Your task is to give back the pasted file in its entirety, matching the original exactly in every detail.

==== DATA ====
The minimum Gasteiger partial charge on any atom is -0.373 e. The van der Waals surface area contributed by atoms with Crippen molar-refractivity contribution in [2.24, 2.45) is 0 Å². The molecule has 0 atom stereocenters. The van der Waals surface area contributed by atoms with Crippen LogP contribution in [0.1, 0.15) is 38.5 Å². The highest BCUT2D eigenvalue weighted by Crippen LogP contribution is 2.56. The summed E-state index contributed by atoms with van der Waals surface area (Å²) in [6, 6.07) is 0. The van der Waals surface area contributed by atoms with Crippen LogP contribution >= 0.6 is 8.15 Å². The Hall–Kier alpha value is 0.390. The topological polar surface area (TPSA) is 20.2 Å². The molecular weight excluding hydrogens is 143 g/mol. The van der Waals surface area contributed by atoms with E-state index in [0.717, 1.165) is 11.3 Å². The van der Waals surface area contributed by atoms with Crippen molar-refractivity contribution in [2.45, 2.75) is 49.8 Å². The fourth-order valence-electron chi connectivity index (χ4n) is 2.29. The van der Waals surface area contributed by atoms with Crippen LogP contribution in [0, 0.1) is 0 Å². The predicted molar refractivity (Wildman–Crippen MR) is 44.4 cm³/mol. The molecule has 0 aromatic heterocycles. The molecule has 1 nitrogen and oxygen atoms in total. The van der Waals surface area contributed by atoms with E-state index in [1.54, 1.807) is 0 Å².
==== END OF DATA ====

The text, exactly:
The minimum Gasteiger partial charge on any atom is -0.373 e. The van der Waals surface area contributed by atoms with Crippen molar-refractivity contribution in [2.24, 2.45) is 0 Å². The molecule has 0 atom stereocenters. The van der Waals surface area contributed by atoms with Crippen LogP contribution in [0.1, 0.15) is 38.5 Å². The highest BCUT2D eigenvalue weighted by Crippen LogP contribution is 2.56. The summed E-state index contributed by atoms with van der Waals surface area (Å²) in [6, 6.07) is 0. The van der Waals surface area contributed by atoms with Crippen LogP contribution >= 0.6 is 8.15 Å². The Hall–Kier alpha value is 0.390. The topological polar surface area (TPSA) is 20.2 Å². The molecular weight excluding hydrogens is 143 g/mol. The van der Waals surface area contributed by atoms with E-state index in [0.717, 1.165) is 11.3 Å². The van der Waals surface area contributed by atoms with Crippen molar-refractivity contribution in [2.45, 2.75) is 49.8 Å². The fourth-order valence-electron chi connectivity index (χ4n) is 2.29. The van der Waals surface area contributed by atoms with Crippen LogP contribution in [0, 0.1) is 0 Å². The predicted molar refractivity (Wildman–Crippen MR) is 44.4 cm³/mol. The molecule has 0 aromatic heterocycles. The molecule has 1 nitrogen and oxygen atoms in total. The van der Waals surface area contributed by atoms with E-state index in [1.54, 1.807) is 0 Å².